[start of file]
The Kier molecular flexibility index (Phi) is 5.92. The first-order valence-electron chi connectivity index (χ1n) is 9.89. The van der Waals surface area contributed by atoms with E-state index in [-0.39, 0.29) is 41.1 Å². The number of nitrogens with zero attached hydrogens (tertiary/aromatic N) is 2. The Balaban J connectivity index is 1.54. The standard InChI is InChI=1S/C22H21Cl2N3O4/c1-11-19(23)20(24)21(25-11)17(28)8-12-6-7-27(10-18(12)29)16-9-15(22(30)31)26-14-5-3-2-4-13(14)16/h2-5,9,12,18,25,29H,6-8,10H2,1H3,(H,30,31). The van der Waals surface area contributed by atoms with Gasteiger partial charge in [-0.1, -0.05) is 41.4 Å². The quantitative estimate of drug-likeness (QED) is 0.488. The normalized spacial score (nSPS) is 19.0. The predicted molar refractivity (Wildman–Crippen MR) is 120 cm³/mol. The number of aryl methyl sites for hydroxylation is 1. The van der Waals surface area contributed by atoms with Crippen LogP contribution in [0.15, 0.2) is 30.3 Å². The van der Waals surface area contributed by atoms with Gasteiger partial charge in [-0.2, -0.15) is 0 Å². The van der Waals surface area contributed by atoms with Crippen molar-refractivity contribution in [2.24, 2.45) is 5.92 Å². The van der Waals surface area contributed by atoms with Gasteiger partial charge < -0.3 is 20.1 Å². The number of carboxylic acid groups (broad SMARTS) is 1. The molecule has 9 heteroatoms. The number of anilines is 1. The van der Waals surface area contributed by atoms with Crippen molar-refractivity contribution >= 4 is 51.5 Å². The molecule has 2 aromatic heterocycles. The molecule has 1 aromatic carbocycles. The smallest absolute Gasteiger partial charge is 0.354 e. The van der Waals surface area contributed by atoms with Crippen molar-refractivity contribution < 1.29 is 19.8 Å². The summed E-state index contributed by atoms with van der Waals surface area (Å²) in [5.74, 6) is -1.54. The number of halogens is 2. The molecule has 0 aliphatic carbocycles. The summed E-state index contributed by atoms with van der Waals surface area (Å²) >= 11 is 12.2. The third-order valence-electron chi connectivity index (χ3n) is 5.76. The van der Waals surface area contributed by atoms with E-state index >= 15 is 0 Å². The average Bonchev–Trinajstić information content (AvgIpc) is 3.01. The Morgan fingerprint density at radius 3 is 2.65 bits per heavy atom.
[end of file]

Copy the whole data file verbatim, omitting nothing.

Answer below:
The Kier molecular flexibility index (Phi) is 5.92. The first-order valence-electron chi connectivity index (χ1n) is 9.89. The van der Waals surface area contributed by atoms with E-state index in [-0.39, 0.29) is 41.1 Å². The number of nitrogens with zero attached hydrogens (tertiary/aromatic N) is 2. The Balaban J connectivity index is 1.54. The standard InChI is InChI=1S/C22H21Cl2N3O4/c1-11-19(23)20(24)21(25-11)17(28)8-12-6-7-27(10-18(12)29)16-9-15(22(30)31)26-14-5-3-2-4-13(14)16/h2-5,9,12,18,25,29H,6-8,10H2,1H3,(H,30,31). The van der Waals surface area contributed by atoms with Gasteiger partial charge in [-0.1, -0.05) is 41.4 Å². The quantitative estimate of drug-likeness (QED) is 0.488. The normalized spacial score (nSPS) is 19.0. The predicted molar refractivity (Wildman–Crippen MR) is 120 cm³/mol. The number of aryl methyl sites for hydroxylation is 1. The van der Waals surface area contributed by atoms with Crippen LogP contribution in [0.15, 0.2) is 30.3 Å². The van der Waals surface area contributed by atoms with Gasteiger partial charge in [-0.2, -0.15) is 0 Å². The van der Waals surface area contributed by atoms with Crippen molar-refractivity contribution in [2.24, 2.45) is 5.92 Å². The van der Waals surface area contributed by atoms with Gasteiger partial charge < -0.3 is 20.1 Å². The number of carboxylic acid groups (broad SMARTS) is 1. The molecule has 9 heteroatoms. The number of anilines is 1. The van der Waals surface area contributed by atoms with Crippen molar-refractivity contribution >= 4 is 51.5 Å². The molecule has 2 aromatic heterocycles. The molecule has 1 aromatic carbocycles. The smallest absolute Gasteiger partial charge is 0.354 e. The van der Waals surface area contributed by atoms with Crippen molar-refractivity contribution < 1.29 is 19.8 Å². The summed E-state index contributed by atoms with van der Waals surface area (Å²) in [5.74, 6) is -1.54. The number of halogens is 2. The molecule has 0 aliphatic carbocycles. The summed E-state index contributed by atoms with van der Waals surface area (Å²) >= 11 is 12.2. The third-order valence-electron chi connectivity index (χ3n) is 5.76. The van der Waals surface area contributed by atoms with E-state index >= 15 is 0 Å². The average Bonchev–Trinajstić information content (AvgIpc) is 3.01. The Morgan fingerprint density at radius 3 is 2.65 bits per heavy atom.